Two Solar Eclipses Coming to North America! An Annular Eclipse in 2023 and a Total Eclipse in 2024
Librarians – let’s get ready! We’ll support your eclipse efforts by providing eclipse glasses AND training.
Annular Eclipse, Saturday, October 14, 2023
- In an annular eclipse, the Sun never goes dark. At maximum eclipse, you can see a dramatic “ring of fire” around the dark sphere of the Moon.
- Just like for a total eclipse, you need to be in a narrow path to see the ring.
- Because the full Sun never goes dark, you will need special protective glasses or filters throughout the eclipse.
- For the U.S., the annular eclipse path begins in Oregon at 9:13 am PDT and ends in Texas at 12:03 pm CDT.
- All the rest of North America (except for NW Alaska) will experience a nice partial eclipse in the morning that day.
Total Eclipse, Monday, April 8, 2024
- An excellent TOTAL eclipse of the Sun will be visible the U.S. in 2024.
- The path of totality, where the Sun is blocked out completely by the Moon getting exactly in front of it, is over 100 miles wide, and passes over more cities than the eclipse in 2017.
- Totality will be visible first in Mexico, coming to Texas just after noon local time.
- The eclipse then moves northeast through Oklahoma, Missouri, Ohio, New York, and Maine, to name just a few of the states, and into Canada.
- In the Northeast, totality will be around 3:00 to 3:30 pm, so, in most of the U.S., students may be in school for the eclipse.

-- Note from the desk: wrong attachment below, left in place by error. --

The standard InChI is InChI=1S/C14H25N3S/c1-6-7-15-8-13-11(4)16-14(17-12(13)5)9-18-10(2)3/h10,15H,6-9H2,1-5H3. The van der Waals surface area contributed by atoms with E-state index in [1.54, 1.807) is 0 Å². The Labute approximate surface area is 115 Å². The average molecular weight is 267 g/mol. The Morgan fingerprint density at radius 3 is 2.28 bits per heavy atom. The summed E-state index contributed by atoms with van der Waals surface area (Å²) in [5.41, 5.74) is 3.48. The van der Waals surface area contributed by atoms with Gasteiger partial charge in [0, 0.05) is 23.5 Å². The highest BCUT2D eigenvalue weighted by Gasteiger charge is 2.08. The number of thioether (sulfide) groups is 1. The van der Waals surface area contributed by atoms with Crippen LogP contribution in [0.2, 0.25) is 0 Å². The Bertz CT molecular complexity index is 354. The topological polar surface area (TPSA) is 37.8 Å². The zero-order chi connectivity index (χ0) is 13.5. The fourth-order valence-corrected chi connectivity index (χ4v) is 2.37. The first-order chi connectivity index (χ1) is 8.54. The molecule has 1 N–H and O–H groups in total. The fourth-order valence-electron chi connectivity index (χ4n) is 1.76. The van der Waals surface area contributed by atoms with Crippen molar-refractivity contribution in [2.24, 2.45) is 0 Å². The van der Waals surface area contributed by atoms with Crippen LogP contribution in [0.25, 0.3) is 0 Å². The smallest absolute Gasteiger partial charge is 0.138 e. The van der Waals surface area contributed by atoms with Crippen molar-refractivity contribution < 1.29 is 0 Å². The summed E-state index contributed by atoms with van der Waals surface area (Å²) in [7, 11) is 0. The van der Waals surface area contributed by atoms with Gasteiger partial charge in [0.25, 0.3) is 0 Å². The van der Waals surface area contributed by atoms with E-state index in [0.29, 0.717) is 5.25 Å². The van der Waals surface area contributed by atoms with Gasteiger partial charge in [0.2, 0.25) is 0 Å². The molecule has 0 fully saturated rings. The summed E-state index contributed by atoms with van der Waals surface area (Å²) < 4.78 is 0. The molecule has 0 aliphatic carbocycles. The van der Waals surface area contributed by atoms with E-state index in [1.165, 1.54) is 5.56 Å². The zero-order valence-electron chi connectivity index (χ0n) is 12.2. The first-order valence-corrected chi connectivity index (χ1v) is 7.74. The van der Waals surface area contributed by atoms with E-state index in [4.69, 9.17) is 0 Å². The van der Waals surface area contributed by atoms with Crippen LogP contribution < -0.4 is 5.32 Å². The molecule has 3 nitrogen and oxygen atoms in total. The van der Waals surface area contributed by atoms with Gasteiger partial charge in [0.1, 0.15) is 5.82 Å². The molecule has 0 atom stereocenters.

- In Mexico and South Texas the total eclipse will last over 4 minutes, which is good for a total eclipse.
- All the rest of North America will see a partial eclipse. Remember, whenever any part of the Sun’s surface is showing, you will need protective glasses or filters!
- Plan ahead – 32 million people live along the path of totality, and many millions will try to get there on April 7th and 8th.
- By the way, the next total eclipse to cross the continental US will not be until Aug. 12, 2045, so don’t miss this one!
Keep your eyes protected when looking at the Sun. You can’t use regular sunglasses, you need eclipse glasses or to look through a telescope with a solar filter. Check our many activities for safe eclipse viewing.
See the American Astronomical Society site about safe eclipse viewing for reliable information.
We are excited to provide eclipse glasses as part of this project! You can now register!
Text by Andy Fraknoi, SEAL Project Team